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What is Rhubarb Jelly?

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  • Written By: Robyn Clark
  • Edited By: Daniel Lindley
  • Last Modified Date: 03 November 2016
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Rhubarb is so well known for being the star ingredient in rhubarb pie that it is also known as the “pie fruit.” The other popular culinary use that rhubarb is known for is rhubarb jelly. This flavor is not as popular as more mainstream flavors like grape or strawberry jellies, and it can be hard to find in a regular grocery store. Most fans of rhubarb jelly make their own at home, with recipes available online and in cookbooks. Classic variations on the standard rhubarb jelly include rhubarb-strawberry and rhubarb-mint jelly, but there are also more exotic possibilities because rhubarb pairs well with flavors like ginger, lemon, rosemary, and balsamic vinegar.

Botanically, rhubarb is classified as a vegetable. Due to its tart and acidic nature, most culinary applications combine rhubarb with large amounts of sugar. The overall sweetness of rhubarb recipes is why it commonly referred to as a fruit. Rhubarb jelly recipes typically call for an equal ratio of rhubarb to sugar.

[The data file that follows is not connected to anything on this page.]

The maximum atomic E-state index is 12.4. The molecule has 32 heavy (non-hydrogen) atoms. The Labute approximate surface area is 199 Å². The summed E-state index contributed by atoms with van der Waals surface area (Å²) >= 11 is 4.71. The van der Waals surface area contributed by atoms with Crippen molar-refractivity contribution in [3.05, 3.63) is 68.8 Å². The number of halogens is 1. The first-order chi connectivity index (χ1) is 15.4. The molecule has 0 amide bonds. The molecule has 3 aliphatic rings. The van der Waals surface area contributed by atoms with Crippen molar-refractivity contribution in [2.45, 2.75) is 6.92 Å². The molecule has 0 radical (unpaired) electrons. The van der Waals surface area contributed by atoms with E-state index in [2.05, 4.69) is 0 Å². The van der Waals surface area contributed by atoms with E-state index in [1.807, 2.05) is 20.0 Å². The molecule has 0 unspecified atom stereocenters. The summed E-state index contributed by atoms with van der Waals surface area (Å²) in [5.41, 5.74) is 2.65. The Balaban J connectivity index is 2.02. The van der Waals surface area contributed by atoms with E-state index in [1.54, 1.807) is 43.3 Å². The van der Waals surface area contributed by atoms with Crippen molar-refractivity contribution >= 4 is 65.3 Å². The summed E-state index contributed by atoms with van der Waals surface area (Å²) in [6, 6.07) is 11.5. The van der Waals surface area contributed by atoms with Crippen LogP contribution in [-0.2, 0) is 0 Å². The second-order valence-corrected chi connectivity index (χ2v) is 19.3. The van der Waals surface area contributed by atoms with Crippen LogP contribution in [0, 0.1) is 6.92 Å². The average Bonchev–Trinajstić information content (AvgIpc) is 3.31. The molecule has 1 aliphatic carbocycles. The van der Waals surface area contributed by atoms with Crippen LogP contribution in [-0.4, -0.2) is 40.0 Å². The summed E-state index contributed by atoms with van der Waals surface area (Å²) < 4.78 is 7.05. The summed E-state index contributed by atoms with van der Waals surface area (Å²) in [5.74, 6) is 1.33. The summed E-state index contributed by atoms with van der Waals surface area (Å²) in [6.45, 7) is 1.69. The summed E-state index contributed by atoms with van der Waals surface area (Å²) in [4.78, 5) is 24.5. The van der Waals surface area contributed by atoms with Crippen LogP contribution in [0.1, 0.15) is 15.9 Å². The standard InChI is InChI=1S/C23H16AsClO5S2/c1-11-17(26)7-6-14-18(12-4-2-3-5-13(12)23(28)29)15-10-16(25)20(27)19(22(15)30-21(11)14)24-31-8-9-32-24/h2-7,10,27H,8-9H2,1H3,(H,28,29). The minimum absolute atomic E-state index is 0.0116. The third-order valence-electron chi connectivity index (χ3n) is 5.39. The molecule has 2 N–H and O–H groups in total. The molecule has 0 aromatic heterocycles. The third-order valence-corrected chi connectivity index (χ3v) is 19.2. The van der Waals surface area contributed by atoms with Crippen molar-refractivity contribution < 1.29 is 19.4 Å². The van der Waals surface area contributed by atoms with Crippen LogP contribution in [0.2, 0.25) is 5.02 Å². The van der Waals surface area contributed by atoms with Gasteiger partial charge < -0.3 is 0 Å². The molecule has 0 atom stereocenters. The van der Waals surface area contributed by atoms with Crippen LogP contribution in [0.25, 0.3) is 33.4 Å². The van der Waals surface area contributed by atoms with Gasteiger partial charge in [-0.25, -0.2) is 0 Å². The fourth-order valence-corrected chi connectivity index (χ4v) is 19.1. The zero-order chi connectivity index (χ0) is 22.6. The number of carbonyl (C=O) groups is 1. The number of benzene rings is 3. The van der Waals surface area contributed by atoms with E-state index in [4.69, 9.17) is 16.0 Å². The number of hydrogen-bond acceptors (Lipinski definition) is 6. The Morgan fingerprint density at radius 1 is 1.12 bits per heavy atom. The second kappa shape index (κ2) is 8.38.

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The use of rhubarb for jelly and other recipes has become a part of the popular interest in eating fresh and local foods. Rhubarb begins to appear in farmers' markets in the spring, and is in season from April to September. Fresh rhubarb stalks should be firm and crisp, not limp or bendable. When cooking with fresh rhubarb, it is extremely important to use only the stalks and not the leaves of the plant. The leaves contain high levels of oxalic acid that causes a toxic reaction when consumed and can be fatal in sufficient quantities.

There are several different varieties of rhubarb, all of which are suitable for making jelly. Field-grown rhubarb has pale red stalks. There is also a variety with green stalks, which is harder to find but is preferred by some cooks. Hothouse-grown rhubarb has darker, deeper red stalks. Frozen rhubarb is a convenient substitute when fresh rhubarb isn’t available, and can be found in some stores year-round.

Most recipes for jelly involve stewing the rhubarb by combining the fruit with sugar and water over low heat. Rhubarb can also be prepared by maceration, which is allowing it to soak in the sugar and water mixture for longer periods of time without heat. While home canning is a very popular method of preserving jelly, it does require specialized equipment and careful preparation to ensure food safety. There are also refrigerator recipes for rhubarb jelly that allow the jelly to be stored in the refrigerator for shorter periods of time.

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